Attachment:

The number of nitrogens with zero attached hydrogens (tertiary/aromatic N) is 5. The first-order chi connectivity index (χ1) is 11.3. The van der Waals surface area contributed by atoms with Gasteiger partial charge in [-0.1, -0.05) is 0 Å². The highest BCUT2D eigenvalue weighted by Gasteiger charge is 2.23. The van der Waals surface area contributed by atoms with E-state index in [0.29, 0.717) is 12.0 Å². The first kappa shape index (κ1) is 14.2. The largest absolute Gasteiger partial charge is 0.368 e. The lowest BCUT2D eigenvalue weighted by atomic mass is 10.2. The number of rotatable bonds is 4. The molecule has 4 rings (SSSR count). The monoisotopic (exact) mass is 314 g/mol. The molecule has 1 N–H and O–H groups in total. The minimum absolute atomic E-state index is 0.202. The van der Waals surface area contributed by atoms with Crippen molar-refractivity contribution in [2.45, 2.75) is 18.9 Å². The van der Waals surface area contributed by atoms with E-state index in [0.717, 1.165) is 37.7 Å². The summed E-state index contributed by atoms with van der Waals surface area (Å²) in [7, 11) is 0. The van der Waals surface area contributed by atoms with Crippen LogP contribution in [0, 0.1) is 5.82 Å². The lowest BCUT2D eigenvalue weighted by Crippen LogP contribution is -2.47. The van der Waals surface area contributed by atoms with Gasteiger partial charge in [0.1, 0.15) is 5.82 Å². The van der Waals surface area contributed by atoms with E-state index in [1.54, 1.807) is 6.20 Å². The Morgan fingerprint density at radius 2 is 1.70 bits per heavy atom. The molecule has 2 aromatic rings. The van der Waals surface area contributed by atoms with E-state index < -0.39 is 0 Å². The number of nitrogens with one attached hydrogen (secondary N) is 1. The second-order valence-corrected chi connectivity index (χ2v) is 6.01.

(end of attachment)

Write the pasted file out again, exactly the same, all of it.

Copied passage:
The number of nitrogens with zero attached hydrogens (tertiary/aromatic N) is 5. The first-order chi connectivity index (χ1) is 11.3. The van der Waals surface area contributed by atoms with Gasteiger partial charge in [-0.1, -0.05) is 0 Å². The highest BCUT2D eigenvalue weighted by Gasteiger charge is 2.23. The van der Waals surface area contributed by atoms with E-state index in [0.29, 0.717) is 12.0 Å². The first kappa shape index (κ1) is 14.2. The largest absolute Gasteiger partial charge is 0.368 e. The lowest BCUT2D eigenvalue weighted by atomic mass is 10.2. The number of rotatable bonds is 4. The molecule has 4 rings (SSSR count). The monoisotopic (exact) mass is 314 g/mol. The molecule has 1 N–H and O–H groups in total. The minimum absolute atomic E-state index is 0.202. The van der Waals surface area contributed by atoms with Crippen molar-refractivity contribution in [2.45, 2.75) is 18.9 Å². The van der Waals surface area contributed by atoms with E-state index in [0.717, 1.165) is 37.7 Å². The summed E-state index contributed by atoms with van der Waals surface area (Å²) in [7, 11) is 0. The van der Waals surface area contributed by atoms with Crippen LogP contribution in [0, 0.1) is 5.82 Å². The lowest BCUT2D eigenvalue weighted by Crippen LogP contribution is -2.47. The van der Waals surface area contributed by atoms with Gasteiger partial charge in [0.1, 0.15) is 5.82 Å². The van der Waals surface area contributed by atoms with E-state index in [1.54, 1.807) is 6.20 Å². The Morgan fingerprint density at radius 2 is 1.70 bits per heavy atom. The molecule has 2 aromatic rings. The van der Waals surface area contributed by atoms with E-state index < -0.39 is 0 Å². The number of nitrogens with one attached hydrogen (secondary N) is 1. The second-order valence-corrected chi connectivity index (χ2v) is 6.01.